There is no shortage of advice out there on how to make a good impression — an impression good enough to land you a new job, score a promotion, or bring in that lucrative sales lead. Practice your pitch. Speak confidently, but not too quickly. Make eye contact. And for the love of Pete, don’t be modest — highlight your accomplishments. After all, a person’s track record of success (or a company’s, for that matter) is the single most important factor in determining whether or not they get hired. Or is it?
As it happens, it isn’t. Because when we are deciding who to hire, promote, or do business with, it turns out that we don’t like the Big Thing nearly as much as we like the Next Big Thing. We have a bias — one that operates below our conscious awareness — leading us to prefer the potential for greatness over someone who has already achieved it.
A set of ingenious studies conduced by Stanford’s Zakary Tormala and Jayson Jia, and Harvard Business School’s Michael Norton paint a very clear picture of our unconscious preference for potential over actual success.
In one study, they asked participants to play the role of an NBA team manager who had the option of offering a contract to a particular player. To evaluate the player, they were given five years of excellent statistics (points scored, rebounds, assists, etc.) These statistics were described either as ones that the player had actually earned in five years of professional play, or as projections of how he was capable of playing (i.e., his potential) in his first five years.
Then the “managers” were asked, What would you pay him in his sixth year? Those who evaluated the player with potential for greatness said they would pay him nearly a million dollars more in annual salary ($5.25 vs. $4.26 million) than those who evaluated the player with a record of actual greatness. Potential evaluators also believed their player would score more, and would be more likely to make the All-Star team.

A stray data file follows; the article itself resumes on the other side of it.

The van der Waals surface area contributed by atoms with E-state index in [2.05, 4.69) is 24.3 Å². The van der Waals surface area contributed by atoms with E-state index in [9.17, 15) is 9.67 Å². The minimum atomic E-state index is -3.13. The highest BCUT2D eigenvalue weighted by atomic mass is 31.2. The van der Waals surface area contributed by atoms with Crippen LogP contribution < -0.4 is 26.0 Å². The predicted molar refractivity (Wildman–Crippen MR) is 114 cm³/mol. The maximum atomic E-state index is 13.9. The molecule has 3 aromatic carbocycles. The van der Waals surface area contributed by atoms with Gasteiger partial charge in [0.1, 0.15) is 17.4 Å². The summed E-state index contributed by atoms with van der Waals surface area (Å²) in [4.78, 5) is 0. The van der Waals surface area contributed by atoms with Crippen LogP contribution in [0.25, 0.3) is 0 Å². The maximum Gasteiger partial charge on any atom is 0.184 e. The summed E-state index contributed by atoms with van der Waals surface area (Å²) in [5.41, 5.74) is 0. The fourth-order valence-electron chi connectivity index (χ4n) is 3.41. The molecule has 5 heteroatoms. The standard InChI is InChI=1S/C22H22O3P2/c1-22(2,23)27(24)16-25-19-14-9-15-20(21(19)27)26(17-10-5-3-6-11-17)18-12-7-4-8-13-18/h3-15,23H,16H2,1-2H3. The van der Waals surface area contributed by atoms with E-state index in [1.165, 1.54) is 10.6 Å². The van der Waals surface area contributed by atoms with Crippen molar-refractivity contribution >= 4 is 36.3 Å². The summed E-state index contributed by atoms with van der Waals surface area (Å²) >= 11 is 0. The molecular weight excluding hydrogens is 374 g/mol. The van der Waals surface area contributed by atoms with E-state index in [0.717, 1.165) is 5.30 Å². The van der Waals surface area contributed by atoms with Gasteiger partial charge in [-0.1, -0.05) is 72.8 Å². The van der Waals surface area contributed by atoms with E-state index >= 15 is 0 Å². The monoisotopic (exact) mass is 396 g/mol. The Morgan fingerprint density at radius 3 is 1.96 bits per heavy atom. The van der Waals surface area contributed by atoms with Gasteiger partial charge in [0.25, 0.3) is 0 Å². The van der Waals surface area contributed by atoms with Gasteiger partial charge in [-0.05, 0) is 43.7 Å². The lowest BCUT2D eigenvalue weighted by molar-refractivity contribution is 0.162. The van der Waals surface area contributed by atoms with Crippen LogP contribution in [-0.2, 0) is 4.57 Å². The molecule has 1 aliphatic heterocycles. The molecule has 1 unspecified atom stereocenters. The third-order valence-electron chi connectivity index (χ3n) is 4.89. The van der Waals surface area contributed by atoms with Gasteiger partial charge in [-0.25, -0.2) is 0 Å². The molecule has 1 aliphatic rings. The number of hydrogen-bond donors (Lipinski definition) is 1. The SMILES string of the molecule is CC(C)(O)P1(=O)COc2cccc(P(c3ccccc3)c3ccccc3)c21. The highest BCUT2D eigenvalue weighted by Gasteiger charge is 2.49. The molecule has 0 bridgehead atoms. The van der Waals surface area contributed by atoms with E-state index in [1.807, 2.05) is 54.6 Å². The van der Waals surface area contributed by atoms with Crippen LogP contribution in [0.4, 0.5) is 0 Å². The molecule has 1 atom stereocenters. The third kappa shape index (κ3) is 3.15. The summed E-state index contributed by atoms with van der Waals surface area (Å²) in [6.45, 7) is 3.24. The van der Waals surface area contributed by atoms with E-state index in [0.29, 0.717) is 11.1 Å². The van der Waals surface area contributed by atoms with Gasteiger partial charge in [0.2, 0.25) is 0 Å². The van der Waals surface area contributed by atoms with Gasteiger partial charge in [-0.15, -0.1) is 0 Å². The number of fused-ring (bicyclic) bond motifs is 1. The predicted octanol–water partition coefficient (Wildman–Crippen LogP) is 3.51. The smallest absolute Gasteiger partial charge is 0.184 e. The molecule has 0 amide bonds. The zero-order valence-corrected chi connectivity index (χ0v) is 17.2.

Tormala, Jia, and Norton found the same pattern when they looked at evaluations of job candidates. In this case, they compared perceptions of someone with two years of relevant experience who scored highly on a test of leadership achievement, versus someone with no relevant experience who scored highly on a test of leadership potential. (Both candidates had equally impressive backgrounds in every other way). Evaluators believed the candidate with leadership potential would be more successful at the new company than the candidate a proven record of leadership ability. (Incidentally, if you ask the evaluators to tell you whose resume is more impressive, they agree that it’s the one with experience. They still prefer the other guy anyway.)
In other studies, the researchers showed how we prefer artwork and artists with potential to win awards over those that actually have, and prefer restaurants and chefs with the potential to be the next big thing in dining over the ones who have already made their name. In a particularly clever study, they compared two versions of Facebook ads for a real stand-up comedian. In the first version, critics said “he is the next big thing” and “everybody’s talking about him.” In the second version, critics said he “could be the next big thing,” and that “in a year, everybody could be talking about him.” The ad that focused on his potential got significantly more clicks and likes.
And this is not, incidentally, a pro-youth bias in disguise. It’s true that the person with potential, rather than a proven record, is sometimes also the younger candidate — but the researchers were careful to control for age in their studies and found that it wasn’t a factor.
So, since preferring potential over a proven record is both risky and inherently irrational, why do we do it? According to these findings, the potential for success, as opposed to actual success, is more interesting because it is less certain. When human brains come across uncertainty, they tend to pay attention to information more because they want to figure it out, which leads to longer and more in-depth processing. High-potential candidates make us think harder than proven ones do. So long as the information available about the high-potential candidate is favorable, all this extra processing can lead (unconsciously) to an overall more positive view of the candidate (or company). (That part about the information available being favorable is important. In another study, when the candidate was described as having great potential, but there was little evidence to back that up, people liked him far less than the proven achiever.)
All this suggests that you need a very different approach to selling yourself than the one you intuitively take, because your intuitions are probably wrong. People are much more impressed, whether they realize it or not, by your potential than by your track record. It would be wise to start focusing your pitch on your future, as an individual or as a company, rather than on your past — even if that past is very impressive indeed. It’s what you could be that makes people sit up and take notice — learn to use the power of potential to your advantage.